Well if you disagree, then obviously it’s not cool. So why do you say it is? I think there’s an idea growing out there that truth is relative. People have decided, “Well, you know, you can believe that. That’s your own belief. You believe your way, and I’ll believe my way.” There’s just no “iron sharpening iron” going on.

If you think I’m wrong, I have no problem with you challenging me. I wish you would! Don’t say, “That’s cool. To each their own.” No, no. If we did that with everybody, we’d have chaos. And anyway we don’t do that. When some guy kills some other guy on the street, we don’t say, “I probably wouldn’t have done that, but, whatever, it’s cool.” It’s not cool! When that happens, we’re challenging it. We’re going to put that guy before a court. We’re going to tell him why we think he’s wrong. And we’re going to have to put him somewhere where he can’t do it again!

That’s an extreme example, but in normal everyday discourse, most people don’t want to be argumentative. And that’s part of why justice is not always being served in this world. There are literally people out there that see injustice and say, “Hey, not my problem. Whatever. I mean, you gotta do what you gotta do.” Well, no, you don’t!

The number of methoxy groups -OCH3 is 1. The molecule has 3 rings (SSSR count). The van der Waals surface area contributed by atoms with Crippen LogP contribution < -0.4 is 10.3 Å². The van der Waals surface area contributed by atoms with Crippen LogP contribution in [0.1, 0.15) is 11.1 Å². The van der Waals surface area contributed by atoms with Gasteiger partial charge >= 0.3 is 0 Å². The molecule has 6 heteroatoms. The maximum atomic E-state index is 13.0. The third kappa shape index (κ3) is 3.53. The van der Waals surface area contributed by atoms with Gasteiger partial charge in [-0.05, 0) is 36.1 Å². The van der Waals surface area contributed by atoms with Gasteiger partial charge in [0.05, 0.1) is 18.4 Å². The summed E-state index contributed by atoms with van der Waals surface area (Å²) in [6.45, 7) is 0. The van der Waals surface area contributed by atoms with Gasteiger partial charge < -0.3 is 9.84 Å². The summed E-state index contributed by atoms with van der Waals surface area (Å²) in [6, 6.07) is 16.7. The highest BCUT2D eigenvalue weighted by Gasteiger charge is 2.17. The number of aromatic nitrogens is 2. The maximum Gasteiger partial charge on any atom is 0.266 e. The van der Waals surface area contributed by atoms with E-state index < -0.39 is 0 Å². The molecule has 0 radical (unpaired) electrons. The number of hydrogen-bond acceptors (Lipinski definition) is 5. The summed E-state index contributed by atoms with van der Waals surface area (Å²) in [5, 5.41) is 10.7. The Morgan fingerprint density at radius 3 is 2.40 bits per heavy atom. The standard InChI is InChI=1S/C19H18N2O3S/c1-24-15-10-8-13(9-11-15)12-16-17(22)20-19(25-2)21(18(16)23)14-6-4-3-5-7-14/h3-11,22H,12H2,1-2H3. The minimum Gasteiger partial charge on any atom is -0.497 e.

But we’re afraid of conflict. The people that stand up to injustice, right now, should be considered heroes. The staff of Not For Sale are heroic in their endeavors. So is the International Justice Mission. There are a lot of different agencies and organizations that are trying to stop slavery. They may or may not be afraid, but they stand up.

The problem is, they comprise a small group compared to the numbers of people that are now finding out about human trafficking and still go to bed at night saying, “That’s cool, good for them for fighting,” and then move on. It’s going to take a whole society to finish slavery once and for all. Back in the day when there was a social movement, for abolition or civil rights or women’s right to vote, that movement succeeded when a whole society revolted. We didn’t get better as a country because people said, “Well, to each their own, that’s cool, you do your thing, good luck with that.” We got better because we said no to injustice.

We’re losing that. Most people now are afraid of controversy, and I think that’s unhealthy. In the spiritual world and in the common sense world, I think that you have to be okay with conflict. There has to be an iron-sharpening-iron effect.

See you Saturday.

Trashing God’s Name

Maybe we don’t love people the way we should love them, because we want to change them. We want that so badly. But we can’t change people! Only the Spirit of God can do that. When we try to change people, all we do is push them away from God.

Unfortunately, there’s a lot of that in the church. Sometimes people get around Christians, and they feel a kind of guilt trip. Or they feel like they’re just being looked down on in disgust. They feel that way because they are always being told that what they’re doing is wrong. That has to change! Continue reading